Comments 11

Journaling: A habit worth forming


For the month of June, I will be participating for the first time in the Wordcount Blogathon 2013.  I have participated in blogathons through my other blog, Writing Prompts from Life.  Blogathons are fun and help instill the daily writing habit. For this blogathon, I will be posting about writing practices, tools and exercises.

“I really feel lazy to write here but it’s good that I started.”  This was how I began my journal entry last night, before I went to bed.  Could I have gone to bed without writing on my journal?  Yes, but I know it wouldn’t have felt good. Habits are hard to break.

I have been journaling for many decades now, but unlike many journal writers, I have no clear memory of the time when I first wrote on a journal.  And I didn’t realize until a few years ago that the habit I had formed through the years offers many benefits other than being a friend when it was hard to find one; listening to my woes at any time of the day; and being a silent sounding board through all the phases, the ups and downs of my life.

Why journal?

In “Courage & Craft, Writing Your Life into Story,” Barbara Abercrombie says that if you Google the words, “keeping a personal journal,” you will get no less than 1,020,000 entries. That was in 2007.  Today, you will get 30,600,000 results if you type those words in the search box.  So it is safe to assume that journaling is an activity worth trying, for the many benefits it offers.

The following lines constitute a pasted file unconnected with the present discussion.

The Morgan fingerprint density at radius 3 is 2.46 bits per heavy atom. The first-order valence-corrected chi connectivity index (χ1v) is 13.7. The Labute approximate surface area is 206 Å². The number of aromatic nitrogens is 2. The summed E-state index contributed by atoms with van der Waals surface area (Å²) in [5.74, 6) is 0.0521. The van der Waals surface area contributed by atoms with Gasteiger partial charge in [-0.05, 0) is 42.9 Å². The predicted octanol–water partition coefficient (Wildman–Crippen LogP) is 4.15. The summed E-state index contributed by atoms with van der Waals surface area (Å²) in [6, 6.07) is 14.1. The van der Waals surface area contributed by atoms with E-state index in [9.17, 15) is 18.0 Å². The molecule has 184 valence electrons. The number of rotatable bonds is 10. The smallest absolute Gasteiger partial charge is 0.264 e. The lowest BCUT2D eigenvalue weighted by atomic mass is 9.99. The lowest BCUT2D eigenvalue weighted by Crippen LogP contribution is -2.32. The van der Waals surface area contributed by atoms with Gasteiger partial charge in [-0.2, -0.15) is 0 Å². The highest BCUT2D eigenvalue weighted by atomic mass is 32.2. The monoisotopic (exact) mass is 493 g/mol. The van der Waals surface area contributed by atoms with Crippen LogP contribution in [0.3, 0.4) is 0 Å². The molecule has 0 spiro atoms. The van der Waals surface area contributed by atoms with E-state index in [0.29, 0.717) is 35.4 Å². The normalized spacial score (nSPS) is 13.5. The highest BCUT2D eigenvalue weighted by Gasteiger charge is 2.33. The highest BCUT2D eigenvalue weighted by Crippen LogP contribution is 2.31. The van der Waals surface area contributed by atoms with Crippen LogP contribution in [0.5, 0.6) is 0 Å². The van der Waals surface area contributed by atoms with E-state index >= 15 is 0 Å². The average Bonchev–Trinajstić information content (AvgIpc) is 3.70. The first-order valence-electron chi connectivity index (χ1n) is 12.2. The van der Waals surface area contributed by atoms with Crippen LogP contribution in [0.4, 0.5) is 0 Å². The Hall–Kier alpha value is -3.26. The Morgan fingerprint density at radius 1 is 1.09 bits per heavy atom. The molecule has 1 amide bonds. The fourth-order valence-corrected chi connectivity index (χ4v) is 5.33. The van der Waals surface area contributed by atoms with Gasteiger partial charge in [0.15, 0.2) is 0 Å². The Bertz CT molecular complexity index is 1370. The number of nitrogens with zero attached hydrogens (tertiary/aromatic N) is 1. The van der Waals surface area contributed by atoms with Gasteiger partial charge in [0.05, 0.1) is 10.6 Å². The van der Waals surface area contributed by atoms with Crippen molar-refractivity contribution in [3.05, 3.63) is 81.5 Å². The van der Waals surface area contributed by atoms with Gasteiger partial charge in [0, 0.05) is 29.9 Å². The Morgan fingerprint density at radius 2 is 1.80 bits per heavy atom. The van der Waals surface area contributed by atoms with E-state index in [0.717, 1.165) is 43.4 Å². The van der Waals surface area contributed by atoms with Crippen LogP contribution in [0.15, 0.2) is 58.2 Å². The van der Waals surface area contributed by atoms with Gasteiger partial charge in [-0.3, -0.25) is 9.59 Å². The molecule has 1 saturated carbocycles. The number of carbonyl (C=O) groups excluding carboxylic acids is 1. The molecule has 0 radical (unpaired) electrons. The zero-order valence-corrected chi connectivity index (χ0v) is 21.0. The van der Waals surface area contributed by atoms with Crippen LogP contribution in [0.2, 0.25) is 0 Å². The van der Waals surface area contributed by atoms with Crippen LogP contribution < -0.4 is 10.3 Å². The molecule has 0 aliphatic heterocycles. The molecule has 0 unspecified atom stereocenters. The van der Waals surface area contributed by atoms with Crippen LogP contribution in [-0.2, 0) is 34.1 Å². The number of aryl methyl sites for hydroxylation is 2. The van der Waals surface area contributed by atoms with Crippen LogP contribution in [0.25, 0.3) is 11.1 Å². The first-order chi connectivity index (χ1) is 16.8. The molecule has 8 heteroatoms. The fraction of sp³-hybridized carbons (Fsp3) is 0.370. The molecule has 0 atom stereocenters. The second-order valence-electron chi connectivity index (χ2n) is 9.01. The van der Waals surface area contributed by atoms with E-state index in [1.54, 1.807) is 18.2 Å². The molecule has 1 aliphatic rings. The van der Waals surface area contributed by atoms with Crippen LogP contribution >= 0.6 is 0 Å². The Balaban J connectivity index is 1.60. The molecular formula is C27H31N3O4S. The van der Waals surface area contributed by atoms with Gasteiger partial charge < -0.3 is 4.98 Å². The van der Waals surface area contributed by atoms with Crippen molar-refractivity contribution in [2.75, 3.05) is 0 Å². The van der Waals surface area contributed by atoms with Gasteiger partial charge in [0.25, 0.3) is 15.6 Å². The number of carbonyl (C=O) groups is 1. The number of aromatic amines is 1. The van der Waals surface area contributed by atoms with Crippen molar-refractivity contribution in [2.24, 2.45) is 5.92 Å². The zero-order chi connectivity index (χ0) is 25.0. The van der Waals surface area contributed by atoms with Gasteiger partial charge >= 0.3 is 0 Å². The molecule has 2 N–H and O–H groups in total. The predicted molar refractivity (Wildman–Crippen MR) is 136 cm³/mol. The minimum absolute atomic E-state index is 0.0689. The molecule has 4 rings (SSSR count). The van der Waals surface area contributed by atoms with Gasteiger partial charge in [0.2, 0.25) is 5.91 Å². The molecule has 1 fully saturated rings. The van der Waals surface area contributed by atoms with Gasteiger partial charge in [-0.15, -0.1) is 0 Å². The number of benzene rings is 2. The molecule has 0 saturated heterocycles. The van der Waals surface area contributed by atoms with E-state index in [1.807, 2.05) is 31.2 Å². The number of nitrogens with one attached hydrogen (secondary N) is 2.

Writers write in journals in many different ways and for various reasons.  I wrote in my journal mainly to blow off steam, record wonderful moments in my life, and have someone to “talk” to.  Lately though, I had stopped journaling for a few months.  It seemed that the purpose the notebook had for me was no longer there.  I had reached a point in my life where there was no more steam that needed to be vented, and blogging had become a venue for recording the wonderful times of my life, my reflections and musings. As my blog posts became more frequent, the notebook pages remained empty.

Still, there was that tiny, nagging voice that said I should write in a journal. And so I began anew. Now I sometimes write in my notebook, but these past few weeks, I receive daily emails from OhLife reminding me of the day and the date, and asking me how my day went.  I type my answer and OhLife stores my entries in a file that only I can read.

What do I write in my journal?  I write about so many things.  There truly is no limit to the things we can write about.  The world is teeming with an inexhaustible array of subjects and topics waiting to be explored and recorded.  Journaling forces me to examine life more closely and to live it more fully.

Do you write in a journal?

For any writer who wants to keep a journal, remember to be alive to everything, not jus to what you’re feeling, but also to your pets, to flowers, to what you’re reading. Remember to write about what you’re seeing everyday.

—May Sarton